Can my landlord increase the cost of rent?


When a person decides to rent a house or an apartment in New Jersey, there are laws in place to protect them from abuse by their landlord. New Jersey’s Anti-Eviction Act protects renters from having to pay unreasonably high rent increases in some situations. Unconscionable, or unreasonable rent increases are illegal in New Jersey. Renters are allowed to refuse to pay the rent increase that their landlord is trying to impose on them. The court will have to determine whether or not the increases are unconscionable.

You may be able to refuse to pay higher rates even if it is only small increases in rent. If there are multiple small increases in rent over a short period of time, it may be considered unconscionable. Small increases may also be considered unconscionable if the landlord has raised the cost of rent but still doesn’t make any repairs to the building if it is in poor condition. Rent increases of upwards of twenty percent without a valid reason to raise the rate may also be considered unconscionable.

If you refuse to pay the rent increase, your landlord may try to take you to court. The landlord will be subject to the burden of proof to show that the rent increase is fair. If the judge determines that the rent increase is fair, you will be held liable for paying the increased rate. If the landlord claims they are raising rent prices because they needed to make repairs to the building that allow it to meet health or housing codes, this will not make the increase fair. Landlords are not permitted to charge tenants for any repairs that make the building compliant with health or housing codes.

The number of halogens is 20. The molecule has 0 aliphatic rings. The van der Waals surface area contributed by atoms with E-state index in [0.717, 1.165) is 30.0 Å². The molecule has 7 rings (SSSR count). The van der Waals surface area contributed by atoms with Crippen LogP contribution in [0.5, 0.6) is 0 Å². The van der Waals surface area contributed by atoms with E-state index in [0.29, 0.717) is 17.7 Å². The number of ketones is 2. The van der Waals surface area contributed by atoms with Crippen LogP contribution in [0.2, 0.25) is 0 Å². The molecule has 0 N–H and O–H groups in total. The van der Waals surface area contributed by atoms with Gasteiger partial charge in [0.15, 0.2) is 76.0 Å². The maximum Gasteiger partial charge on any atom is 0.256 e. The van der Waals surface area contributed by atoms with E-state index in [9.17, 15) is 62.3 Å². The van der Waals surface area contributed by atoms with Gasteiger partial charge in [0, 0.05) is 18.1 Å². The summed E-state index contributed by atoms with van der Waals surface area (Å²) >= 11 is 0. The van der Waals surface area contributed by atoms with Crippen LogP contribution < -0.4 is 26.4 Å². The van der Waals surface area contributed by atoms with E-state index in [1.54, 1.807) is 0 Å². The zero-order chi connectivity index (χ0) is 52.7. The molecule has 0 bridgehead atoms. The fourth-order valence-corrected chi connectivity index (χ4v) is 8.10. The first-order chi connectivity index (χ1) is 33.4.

If you have questions about the legalities of your rent increase, contact our firm today.

The law firm of Mattleman, Weinroth & Miller, P.C., is composed of experienced attorneys throughout the states of New Jersey and Delaware. Please contact the office for a free initial consultation and get any questions answered regarding your specific case.